Breaking Barries, Building Bridges: Advancing Interprofessional Collaboration through Pediatric Critical Simulation




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Facilitating exposure of interprofessional collaboration in healthcare is a critical approach to fostering a seamless transition from academics to professional practice. In response, we present a collaborative effort between the student leaders of the Student Society of Health-System Pharmacists and the Texas College of Osteopathic Medicine (TCOM) Simulation Initiative for Medical Simulation (SIMS). Past research conducted at this university has identified the benefits of conducting interprofessional critical care simulation events between groups of student physicians and student pharmacists. During this third iteration of interprofessional simulation events, teams of student pharmacists and physicians worked together utilizing the Pediatric Advanced Life Support (PALS) algorithms to manage simulated medical emergencies of pediatric patients. The simulated cases included ventricular tachycardia and a critical condition status post-drowning case.

The two main objectives of the collaboration included our primary objective of improving communication and teamwork skills through collaborative management of simulated pediatric medical emergencies. Our other key objective was enhancing the clinical decision-making abilities of student pharmacists and physicians. Specifically, how students can utilize the strengths of the other profession to help overcome the unique challenges presented during a simulated pediatric critical care scenario.

We assessed our objectives by having our participants complete a pre-and post-simulation survey with unique questions for the student pharmacists and physicians. Each question was tied back to a primary concept and contained a 5-point Likert Scale statement. The responses were analyzed using a two-sided, unpaired T-test to determine the significance between our pre and post-survey results.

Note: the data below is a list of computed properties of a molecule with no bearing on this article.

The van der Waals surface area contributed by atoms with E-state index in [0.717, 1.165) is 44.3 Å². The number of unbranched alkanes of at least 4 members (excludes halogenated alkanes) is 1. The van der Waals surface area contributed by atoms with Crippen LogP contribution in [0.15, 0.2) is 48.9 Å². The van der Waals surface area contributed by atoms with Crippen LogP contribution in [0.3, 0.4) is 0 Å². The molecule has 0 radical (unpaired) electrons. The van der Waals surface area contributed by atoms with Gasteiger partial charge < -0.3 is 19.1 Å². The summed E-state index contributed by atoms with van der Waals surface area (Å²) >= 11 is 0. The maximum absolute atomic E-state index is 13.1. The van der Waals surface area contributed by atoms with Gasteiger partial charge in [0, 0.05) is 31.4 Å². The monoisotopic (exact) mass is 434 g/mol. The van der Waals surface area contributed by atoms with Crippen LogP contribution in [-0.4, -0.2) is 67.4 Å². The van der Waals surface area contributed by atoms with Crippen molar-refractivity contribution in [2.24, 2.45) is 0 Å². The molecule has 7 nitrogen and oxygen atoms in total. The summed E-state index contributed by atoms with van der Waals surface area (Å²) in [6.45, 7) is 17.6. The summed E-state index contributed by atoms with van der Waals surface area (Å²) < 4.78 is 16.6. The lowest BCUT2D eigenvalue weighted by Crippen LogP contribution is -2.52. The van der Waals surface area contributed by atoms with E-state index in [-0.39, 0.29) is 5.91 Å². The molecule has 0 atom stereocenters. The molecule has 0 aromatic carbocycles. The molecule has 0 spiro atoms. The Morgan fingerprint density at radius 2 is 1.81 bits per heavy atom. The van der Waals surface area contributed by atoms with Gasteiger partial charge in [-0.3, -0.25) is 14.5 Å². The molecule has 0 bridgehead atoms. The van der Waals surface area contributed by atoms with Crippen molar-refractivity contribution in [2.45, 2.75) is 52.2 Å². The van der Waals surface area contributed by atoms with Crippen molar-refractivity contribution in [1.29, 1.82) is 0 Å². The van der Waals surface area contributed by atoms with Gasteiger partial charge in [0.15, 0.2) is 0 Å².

A total of 48 students participated in the simulation event; 34 student physicians and 14 student pharmacists. These students were broken up into teams of 2-3 student pharmacists working collaboratively in teams with 5 student physicians. Each team utilized the PALS algorithms to manage the simulated cases. All ten student physicians and all four student pharmacist questions had an increase in average response when comparing our pre- and post-simulation surveys. However, due to a decrease in post-survey responses and our small sample size, six out of ten student physician questions and none of our student pharmacists questions had a statistically significant difference (p<0.05). Future studies incorporating a larger sample size and additional interprofessional professions may improve the statistical limitations. This study showed a significant improvement in student physicians’ understanding of pharmacists’ roles in critical scenarios. Specifically, this improved a better understanding of protocol timings involved in managing critically ill pediatric patients. The primary concepts that showed an improvement in this study included interprofessional communication, confidence in the ability to manage a critical care scenario, and the importance of an interprofessional approach to patient care.

This study expanded upon past research which demonstrated the benefits of interprofessional educational simulations, by focusing on a special population; pediatrics. Increasing interprofessional collaboration in future simulated events, especially in special populations will undoubtedly broaden student knowledge and foster a seamless transition to professional practice.


Research Appreciation Day Award Winner - Texas College of Osteopathic Medicine, University of North Texas Health Science Center, 2024 Interprofessionalism Award